In all, someone made a crappy movie about Arab Muslims acting like violent, barbaric savages, and a small group of knuckleheads in Libya, Egypt and other parts of the Arab world decided to oblige them by acting like violent, barbaric savages. This is the surface read. A deeper analysis suggests that the most recent anti-Muhammad movie controversy, and predictable violence that would result, was simply a pretext for Radical Islamicists, likely affiliated, or at least sympathetic to Al-Qaeda, to attack and kill Americans abroad.
But what about our side of the squalid equation?
A well know Arab proverb says that "the faithful will not be bitten from the same snake pit twice", and presumably when someone sets you the same trap over and over again, you will have learned to avoid it.
Certainly, there are political and ideological forces in our midst for whom ignorance, stupidity and bigotry are mother's milk, which tends to render experience, however repeated, relatively ineffectual.
(I've been trying to explain to some of my overheated contacts on facebook and twitter that there is a thing in the US Constitution called the First Amendment, which makes freedom of expression - however repugnant what's being expressed - practically sacrosanct. Indeed, America's founding fathers made freedom of expression considerably more sacred than any of the sacred religious beliefs held by Americans themselves.
I hate to say that, for many, such arguments fell on deaf ears.
But it is my contention here as well that the real motivation behind what on the surface appears an irrational, indeed stupid and self-defeating reaction, is in fact quite rational, goal oriented and, for its culprits, highly advantageous.
Again, here we have to maneuver between the very broad and strategic, on one hand, and the immediate and narrowly targeted on the other.
In the broadest sense, there are forces in the Arab and Muslim worlds whose very reason for existence is the assumption of a clash of civilizations, an eternal and ongoing battle between the faithful and the infidels allegedly bent on their destruction.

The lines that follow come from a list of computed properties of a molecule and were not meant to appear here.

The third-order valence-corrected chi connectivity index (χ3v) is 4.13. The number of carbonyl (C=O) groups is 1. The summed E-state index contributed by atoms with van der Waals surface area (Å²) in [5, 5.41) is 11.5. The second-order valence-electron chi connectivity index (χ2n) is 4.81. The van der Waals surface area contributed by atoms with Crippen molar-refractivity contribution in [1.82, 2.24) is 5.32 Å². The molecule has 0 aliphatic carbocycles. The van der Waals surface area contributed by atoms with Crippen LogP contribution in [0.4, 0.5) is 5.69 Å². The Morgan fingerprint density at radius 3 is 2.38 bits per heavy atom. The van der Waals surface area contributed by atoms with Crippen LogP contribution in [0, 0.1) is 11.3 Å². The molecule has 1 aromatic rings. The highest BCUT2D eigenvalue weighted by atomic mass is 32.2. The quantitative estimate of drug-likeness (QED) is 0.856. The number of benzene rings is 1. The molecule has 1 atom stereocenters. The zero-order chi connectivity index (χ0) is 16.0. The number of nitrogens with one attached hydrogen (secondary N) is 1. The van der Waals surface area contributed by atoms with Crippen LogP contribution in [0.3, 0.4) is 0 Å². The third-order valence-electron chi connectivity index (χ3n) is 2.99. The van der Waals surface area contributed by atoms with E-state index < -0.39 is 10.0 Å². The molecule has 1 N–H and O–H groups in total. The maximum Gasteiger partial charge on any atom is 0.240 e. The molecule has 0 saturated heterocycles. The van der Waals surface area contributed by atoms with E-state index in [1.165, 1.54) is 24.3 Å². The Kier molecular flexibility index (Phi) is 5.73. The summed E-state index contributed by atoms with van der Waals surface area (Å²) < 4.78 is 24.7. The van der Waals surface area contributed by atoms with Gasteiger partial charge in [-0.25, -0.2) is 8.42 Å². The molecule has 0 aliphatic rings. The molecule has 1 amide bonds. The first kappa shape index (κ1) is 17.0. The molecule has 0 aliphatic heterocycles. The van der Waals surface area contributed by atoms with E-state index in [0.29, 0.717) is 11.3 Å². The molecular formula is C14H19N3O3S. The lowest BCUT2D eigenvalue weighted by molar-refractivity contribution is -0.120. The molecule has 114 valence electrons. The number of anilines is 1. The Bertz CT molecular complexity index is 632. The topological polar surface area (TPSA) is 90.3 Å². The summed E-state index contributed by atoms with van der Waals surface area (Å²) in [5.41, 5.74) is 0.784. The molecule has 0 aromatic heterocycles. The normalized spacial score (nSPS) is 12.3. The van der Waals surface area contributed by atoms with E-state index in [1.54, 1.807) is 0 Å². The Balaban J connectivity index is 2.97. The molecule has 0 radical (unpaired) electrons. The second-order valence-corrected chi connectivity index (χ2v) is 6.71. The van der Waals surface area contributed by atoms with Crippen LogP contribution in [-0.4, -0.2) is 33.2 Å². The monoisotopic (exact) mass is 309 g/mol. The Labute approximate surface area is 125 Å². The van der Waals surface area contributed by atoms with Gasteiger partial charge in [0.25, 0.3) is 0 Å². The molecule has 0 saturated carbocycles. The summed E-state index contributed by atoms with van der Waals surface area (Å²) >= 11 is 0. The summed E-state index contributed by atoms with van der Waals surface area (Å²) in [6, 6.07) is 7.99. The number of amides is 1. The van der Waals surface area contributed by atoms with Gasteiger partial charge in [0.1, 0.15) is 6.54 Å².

As is my habit, I have some questions that perhaps you can help me work through regarding this whole mess.
1. If nations have no friends or enemies, only interests, then who is "winning" in the aftermath of the Arab Spring?
2. The pundits are suggesting that Mitt Romney and his assorted mouthpieces spoke to soon, playing politics with the bodies of dead U.S. diplomatic personnel, and that this move will hurt his presidential campaign. I would suggest the opposite: most voters have only a passing understanding of complex matters such as foreign policy. They will be moved by the visuals of burning embassies and Arab mobs--other low information voters will be impacted by bluster and tough talk. The question becomes, will Obama be able to make this a rally around the flag moment or will Romney unfairly "Carterize" him?
5. A related question. In dangerous parts of the world, especially in Libya following a civil war, wouldn't an embassy be heavily augmented with extra security? While the embassy guards may not have been ready for RPGs, do they not have medium and light machine guns and sniper teams to take out any heavy or crew served weapons as the need arises? Are U.S. embassies vulnerable because of budget cuts?
6. For those of you with a military background, or who have served on embassy duty, it has been disclosed that the situation devolved over several hours. A group of marines from the capital were intercepted and repulsed. The attackers had mortars and other heavy weapons. The safe house location was apparently known and an ambush laid for the convoy. Ambassador Christopher Stevens was apparently separated from the main group and died of smoke inhalation.
How could the security plan have gone so wrong? Is this just an epic fail in planning? Are there not other assets in the region that could be deployed within a 3 hour window?